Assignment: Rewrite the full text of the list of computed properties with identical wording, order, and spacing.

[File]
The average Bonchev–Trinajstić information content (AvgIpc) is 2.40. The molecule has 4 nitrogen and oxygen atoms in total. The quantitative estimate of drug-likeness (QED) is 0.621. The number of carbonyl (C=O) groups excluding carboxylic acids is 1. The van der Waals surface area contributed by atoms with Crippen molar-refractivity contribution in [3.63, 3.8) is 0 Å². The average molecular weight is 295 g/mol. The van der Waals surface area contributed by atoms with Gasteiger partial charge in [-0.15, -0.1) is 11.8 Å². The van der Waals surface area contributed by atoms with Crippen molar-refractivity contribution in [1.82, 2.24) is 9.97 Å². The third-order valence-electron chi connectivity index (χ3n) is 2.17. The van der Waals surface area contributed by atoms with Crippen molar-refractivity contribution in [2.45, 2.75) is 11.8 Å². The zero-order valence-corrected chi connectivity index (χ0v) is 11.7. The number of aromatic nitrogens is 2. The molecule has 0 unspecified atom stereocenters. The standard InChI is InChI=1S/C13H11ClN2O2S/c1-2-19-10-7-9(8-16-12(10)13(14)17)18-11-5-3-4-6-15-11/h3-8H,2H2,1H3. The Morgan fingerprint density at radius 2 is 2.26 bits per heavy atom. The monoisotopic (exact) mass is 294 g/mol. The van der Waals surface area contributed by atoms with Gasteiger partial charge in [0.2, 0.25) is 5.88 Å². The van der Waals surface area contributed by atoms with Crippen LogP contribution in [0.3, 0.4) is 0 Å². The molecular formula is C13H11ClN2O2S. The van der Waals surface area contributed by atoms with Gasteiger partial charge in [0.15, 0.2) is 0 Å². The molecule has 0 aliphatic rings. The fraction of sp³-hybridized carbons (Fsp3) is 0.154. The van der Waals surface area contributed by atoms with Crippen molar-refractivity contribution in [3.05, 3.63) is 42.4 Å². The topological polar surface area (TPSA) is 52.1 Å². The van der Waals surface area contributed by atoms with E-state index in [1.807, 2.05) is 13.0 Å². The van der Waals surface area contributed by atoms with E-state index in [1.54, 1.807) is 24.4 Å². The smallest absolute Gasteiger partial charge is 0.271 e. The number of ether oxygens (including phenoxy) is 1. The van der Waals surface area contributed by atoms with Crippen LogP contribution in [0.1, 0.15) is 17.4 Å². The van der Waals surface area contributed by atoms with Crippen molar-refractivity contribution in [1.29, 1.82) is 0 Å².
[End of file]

The average Bonchev–Trinajstić information content (AvgIpc) is 2.40. The molecule has 4 nitrogen and oxygen atoms in total. The quantitative estimate of drug-likeness (QED) is 0.621. The number of carbonyl (C=O) groups excluding carboxylic acids is 1. The van der Waals surface area contributed by atoms with Crippen molar-refractivity contribution in [3.63, 3.8) is 0 Å². The average molecular weight is 295 g/mol. The van der Waals surface area contributed by atoms with Gasteiger partial charge in [-0.15, -0.1) is 11.8 Å². The van der Waals surface area contributed by atoms with Crippen molar-refractivity contribution in [1.82, 2.24) is 9.97 Å². The third-order valence-electron chi connectivity index (χ3n) is 2.17. The van der Waals surface area contributed by atoms with Crippen molar-refractivity contribution in [2.45, 2.75) is 11.8 Å². The zero-order valence-corrected chi connectivity index (χ0v) is 11.7. The number of aromatic nitrogens is 2. The molecule has 0 unspecified atom stereocenters. The standard InChI is InChI=1S/C13H11ClN2O2S/c1-2-19-10-7-9(8-16-12(10)13(14)17)18-11-5-3-4-6-15-11/h3-8H,2H2,1H3. The Morgan fingerprint density at radius 2 is 2.26 bits per heavy atom. The monoisotopic (exact) mass is 294 g/mol. The van der Waals surface area contributed by atoms with Gasteiger partial charge in [0.2, 0.25) is 5.88 Å². The van der Waals surface area contributed by atoms with Crippen LogP contribution in [0.3, 0.4) is 0 Å². The molecular formula is C13H11ClN2O2S. The van der Waals surface area contributed by atoms with Gasteiger partial charge in [0.15, 0.2) is 0 Å². The molecule has 0 aliphatic rings. The fraction of sp³-hybridized carbons (Fsp3) is 0.154. The van der Waals surface area contributed by atoms with Crippen molar-refractivity contribution in [3.05, 3.63) is 42.4 Å². The topological polar surface area (TPSA) is 52.1 Å². The van der Waals surface area contributed by atoms with E-state index in [1.807, 2.05) is 13.0 Å². The van der Waals surface area contributed by atoms with E-state index in [1.54, 1.807) is 24.4 Å². The smallest absolute Gasteiger partial charge is 0.271 e. The number of ether oxygens (including phenoxy) is 1. The van der Waals surface area contributed by atoms with Crippen LogP contribution in [0.1, 0.15) is 17.4 Å². The van der Waals surface area contributed by atoms with Crippen molar-refractivity contribution in [1.29, 1.82) is 0 Å².